“We perhaps took some criticism last year for having an aging squad, but with that comes a lot of quality and we are lucky to have Bell and Jonathan Trott, who are England’s best players over the last decade. That really adds to our team and we’ve got some exciting youngsters, but we need to always get that balance right between playing our best team and giving some of the young guys opportunities.
“Certainly in the Emirates T20 we will give some of those guys as we’ll be without our overseas players that we will be recruiting for the NatWest T20 Blast, Will Porterfield and Boyd Rankin won’t be there either, so there will be a chance for the young guys to come in and show us what they can do.”
The Emirates T20 sees Warwickshire and Lancashire do battle with Durham, an MCC World XI, new Pakistan Super League champions Peshawar Zalmi and their compatriots Lahore Qalandars. The international mix is another step up in profile for the ninth edition of the tournament to be held at the ICC Cricket Academy in Dubai.
“It is different this year,” Giles admitted. “I’ve been in the Emirates T20 over the last couple of years with Lancashire. The growth is great for the competition and the overseas teams bring a whole different profile to it and it’s also on the TV this year. It’s a great place to go, great facilities, we’re always made to feel incredibly welcome and the atmosphere will be good.
“And with a number of other English counties in the area you’re able to get some really good competition, so all-in-all it’s a great pre-season destination. Our lads are very lucky and privileged to go to such a place and spend a couple of weeks training there. We look forward to it and particularly the Emirates T20 games because it raises that competitive edge that we are going to need when we get home.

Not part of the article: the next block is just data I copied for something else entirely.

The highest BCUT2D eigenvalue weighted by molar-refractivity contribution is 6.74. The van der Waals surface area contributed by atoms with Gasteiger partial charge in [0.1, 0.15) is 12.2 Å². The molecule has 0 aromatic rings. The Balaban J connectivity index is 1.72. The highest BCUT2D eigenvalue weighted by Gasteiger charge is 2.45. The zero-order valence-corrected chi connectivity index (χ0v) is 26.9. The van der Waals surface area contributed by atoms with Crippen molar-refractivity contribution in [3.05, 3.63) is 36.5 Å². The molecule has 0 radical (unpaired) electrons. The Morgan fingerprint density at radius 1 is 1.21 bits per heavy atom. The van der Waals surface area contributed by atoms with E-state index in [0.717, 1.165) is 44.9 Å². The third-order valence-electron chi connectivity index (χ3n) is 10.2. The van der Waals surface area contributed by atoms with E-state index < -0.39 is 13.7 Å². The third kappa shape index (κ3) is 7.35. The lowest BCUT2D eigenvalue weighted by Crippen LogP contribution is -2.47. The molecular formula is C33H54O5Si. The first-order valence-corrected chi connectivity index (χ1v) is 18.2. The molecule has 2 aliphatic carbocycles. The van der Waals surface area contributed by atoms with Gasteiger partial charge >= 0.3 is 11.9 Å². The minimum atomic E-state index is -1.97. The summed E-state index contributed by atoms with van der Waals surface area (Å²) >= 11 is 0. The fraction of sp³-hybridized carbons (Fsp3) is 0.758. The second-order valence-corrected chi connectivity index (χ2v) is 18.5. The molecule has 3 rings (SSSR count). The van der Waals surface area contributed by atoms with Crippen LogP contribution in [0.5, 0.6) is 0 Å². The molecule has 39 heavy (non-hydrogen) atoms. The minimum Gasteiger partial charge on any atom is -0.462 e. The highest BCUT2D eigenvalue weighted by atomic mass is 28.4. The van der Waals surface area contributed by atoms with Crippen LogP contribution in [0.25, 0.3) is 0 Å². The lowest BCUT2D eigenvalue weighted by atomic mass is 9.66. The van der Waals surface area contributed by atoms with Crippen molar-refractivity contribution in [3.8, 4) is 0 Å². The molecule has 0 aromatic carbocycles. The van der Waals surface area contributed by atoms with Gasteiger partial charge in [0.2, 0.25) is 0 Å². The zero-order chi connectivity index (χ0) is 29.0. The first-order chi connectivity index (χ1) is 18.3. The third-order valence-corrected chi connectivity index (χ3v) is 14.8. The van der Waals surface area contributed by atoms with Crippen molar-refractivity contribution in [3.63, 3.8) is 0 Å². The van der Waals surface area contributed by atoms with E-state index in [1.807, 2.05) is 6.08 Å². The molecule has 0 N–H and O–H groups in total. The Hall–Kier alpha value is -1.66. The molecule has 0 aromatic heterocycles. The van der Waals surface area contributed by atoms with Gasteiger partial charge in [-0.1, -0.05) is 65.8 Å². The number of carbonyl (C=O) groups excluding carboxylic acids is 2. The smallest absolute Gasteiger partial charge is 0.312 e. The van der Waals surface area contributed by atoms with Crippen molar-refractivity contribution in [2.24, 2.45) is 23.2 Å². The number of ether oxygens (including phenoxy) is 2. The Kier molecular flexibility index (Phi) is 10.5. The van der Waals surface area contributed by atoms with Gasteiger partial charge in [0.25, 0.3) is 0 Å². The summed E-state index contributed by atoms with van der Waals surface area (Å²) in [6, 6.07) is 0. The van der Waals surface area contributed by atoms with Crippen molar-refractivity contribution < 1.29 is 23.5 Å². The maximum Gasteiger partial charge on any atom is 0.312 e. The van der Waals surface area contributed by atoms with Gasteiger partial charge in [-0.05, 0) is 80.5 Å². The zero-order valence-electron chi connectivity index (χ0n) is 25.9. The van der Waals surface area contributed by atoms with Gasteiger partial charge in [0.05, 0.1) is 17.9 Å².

“We look forward to pre-season full stop and if we can win the Emirates T20 it will be the cherry on the top. The most important thing for me is that we get in some really good practice,” he continued. “It can be a tricky balance because you don’t reach that intensity you want for the start of the season without doing it in practice, but as a coach you are always holding your breathe a little bit when guys going diving round the boundary. You just want your guys to come through it and to get to start the summer fit, healthy and confident.”
Giles describes returning to Edgbaston as “a little bit like coming home as this club has been a huge part of my life for the last 20 years”. He is quick to stress however that is meant as no slight on Lancashire “because for the two years I spent at Old Trafford I was extremely well looked after by a great bunch of people.”
Giles’ new remit at Edgbaston sees him combine first team duties with a working brief over the second team, women’s cricket and the club’s Pathways to Excellence Scheme. Although a role he is excited by, it presents a new challenge.